In this article, the philosophical position of essentialism is contrasted with that of nominalism, and examples of how essentialists' assertions are frustrating to nominalists are explored.
Table of Contents
Introduction to Essentialism
Essentialism is the position that behind the phenomena of the world that we observe are hidden essences that are not directly observable, and when categories of individuals exhibit similarities, this is because they share a common essence.
Essentialism is quite old in Western philosophy and versions of it were espoused in various works by Plato and Aristotle. Ancient versions of essentialism tended toward the metaphysical. However, essentialism comes up repeatedly today in less metaphysical ways, particularly in social commentary. Sometimes commentators actually use the word “essence” or its derivatives, as in “AP’s style is now to capitalize Black in a racial, ethnic or cultural sense, conveying an essential and shared sense of history, identity and community…” (Daniszewski 2020) [Italics added for emphasis.] Other common language includes “culture,” “spirit,” or “nature” of a “people,” “race,” or “nation.” Thus, modern essentialism can appeal to either cultural or biological explanations or both.
The major implication of essentialism is that the way we categorize is either correct or incorrect, and categorization is not arbitrary. A label is correct when all individuals who have the common essence are categorized together and no individuals who lack the essence are included in the category.
Introduction to Nominalism
I subscribe to a position labeled “nominalism” by Karl Popper (2020, chap. 11) that is the explicit rejection of essentialism. Popper observed that essentialism interprets the statement, “A puppy is a young dog,” as an answer to the question, “What is the essence of a puppy?” However, nominalism interprets the statement, “A puppy is a young dog,” as an answer to the question, “What shall we call a young dog?”
To nominalism, categorizing individuals is a language convention, and categorization is arbitrary.
Of course, language is a social phenomenon, and in order to communicate you must adopt at least some established conventions, which is what the process of learning a language is to a nominalist. Furthermore, it might turn out that some conventions are generally more useful than others, and therefore, the labeling you use might change over time. If enough people do this, this leads to changes in the popular use of language. Similarly, some conventions might be more useful in certain contexts, causing specialized fields to invent their own jargon.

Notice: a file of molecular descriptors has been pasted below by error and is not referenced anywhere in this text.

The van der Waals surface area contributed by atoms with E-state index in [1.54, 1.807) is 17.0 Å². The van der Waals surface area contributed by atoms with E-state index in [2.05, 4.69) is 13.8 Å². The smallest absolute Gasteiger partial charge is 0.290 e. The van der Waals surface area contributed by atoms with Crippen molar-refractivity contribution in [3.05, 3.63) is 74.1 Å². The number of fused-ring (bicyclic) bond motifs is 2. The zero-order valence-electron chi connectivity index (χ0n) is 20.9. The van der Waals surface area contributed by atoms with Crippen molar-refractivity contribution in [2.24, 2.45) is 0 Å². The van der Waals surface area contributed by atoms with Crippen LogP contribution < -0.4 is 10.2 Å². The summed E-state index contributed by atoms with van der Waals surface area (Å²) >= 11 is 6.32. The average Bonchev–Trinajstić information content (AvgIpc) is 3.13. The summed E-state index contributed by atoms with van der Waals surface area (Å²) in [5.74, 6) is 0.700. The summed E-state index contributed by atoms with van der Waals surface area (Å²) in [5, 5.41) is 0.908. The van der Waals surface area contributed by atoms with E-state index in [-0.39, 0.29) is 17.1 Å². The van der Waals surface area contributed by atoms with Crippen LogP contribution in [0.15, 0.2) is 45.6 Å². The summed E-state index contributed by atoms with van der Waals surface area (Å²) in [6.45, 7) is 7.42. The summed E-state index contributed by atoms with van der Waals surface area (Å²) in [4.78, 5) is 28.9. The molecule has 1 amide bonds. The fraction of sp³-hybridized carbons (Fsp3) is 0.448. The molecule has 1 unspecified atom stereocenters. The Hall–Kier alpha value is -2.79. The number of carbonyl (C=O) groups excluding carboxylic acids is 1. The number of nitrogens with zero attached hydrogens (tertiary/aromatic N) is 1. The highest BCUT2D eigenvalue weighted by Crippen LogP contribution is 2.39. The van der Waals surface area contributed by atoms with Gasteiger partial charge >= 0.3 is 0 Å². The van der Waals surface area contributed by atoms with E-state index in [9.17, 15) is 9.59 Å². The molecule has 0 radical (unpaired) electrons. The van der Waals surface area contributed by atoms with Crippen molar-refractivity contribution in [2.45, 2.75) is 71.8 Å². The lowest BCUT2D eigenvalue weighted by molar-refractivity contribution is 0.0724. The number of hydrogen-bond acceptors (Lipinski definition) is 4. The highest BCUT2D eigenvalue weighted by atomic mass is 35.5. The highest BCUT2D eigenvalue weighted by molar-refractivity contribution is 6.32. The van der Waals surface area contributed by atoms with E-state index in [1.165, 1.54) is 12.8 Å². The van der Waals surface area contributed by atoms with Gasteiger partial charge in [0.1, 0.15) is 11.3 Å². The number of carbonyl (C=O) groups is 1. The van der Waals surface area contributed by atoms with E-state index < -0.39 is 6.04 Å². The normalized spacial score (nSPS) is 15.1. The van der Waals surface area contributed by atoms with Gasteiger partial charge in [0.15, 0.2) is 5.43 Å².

The major implication of nominalism is that there are not correct categorizations and incorrect categorizations, but instead categorization is conventional, with some categorization schemes better than others for certain purposes and in certain contexts, but there is no one true way to categorize.
Essentialism vs. Nominalism
Essentialists hold opinions that are insufferable to nominalists such as I because an essentialist who has labeled an individual as a member of a category has done so with the belief that this reflects a great truth. To essentialists, such categorization constitutes knowledge, whereas to nominalists, it is merely a labeling convention.
It is easy to spot essentialists in everyday life. Essentialists like to debate whether or not someone is “really gay” or “Black enough” or “Republican only in name” or “really a liberal,” whereas nominalists are prone to cringe at such questions.
This can cause confusion if an essentialist interprets a nominalist’s cringing as disagreement with the essentialist’s answer to the question of whether someone is “really” something. The nominalist is not disagreeing with the validity of the essentialist’s answer, but with the validity of the essentialist’s question.
Sexual orientation is something that has been handled by the vast tapestry of human cultures that have ever existed in a variety of ways, whereas labeling someone “gay” or not is largely a phenomenon developed in twentieth century, Western, education, industrialized, rich, democratic societies and then exported to the rest of the world. Similarly, categorization of people by their phenotypical appearance such as skin color, etc., is a relatively modern phenomenon that has its origins in the colonialism of the Age of Sail. (Larsen 2014, chap. 4) What constitutes the constituency for a political faction is constantly in flux. For instance, the United States in the twentieth century saw the transition from so-called “paleo-conservatives” to “neo-conservatives” as the dominant faction on the right and the reconstitution of the Democratic Party with the loss of the so-called “Dixiecrat” or “yellow-dog Democrat” voter base.
Nominalists such as I would note this as evidence that there is nothing essential about these labels. Dedicated essentialists might retort that labels are merely imperfect approximations of some underlying essence, such as “gay” genotypes, much like Plato and his Theory of Forms. This back and forth could continue ad nauseum. However, even to get to this realization, essentialists and nominalists would first have to realize that they are not disagreeing in the particulars of the essentialists’ evaluation that someone is “really” something, but actually disagreeing at the more fundamental level of whether this is a valid question. To nominalists, no one is “really” anything.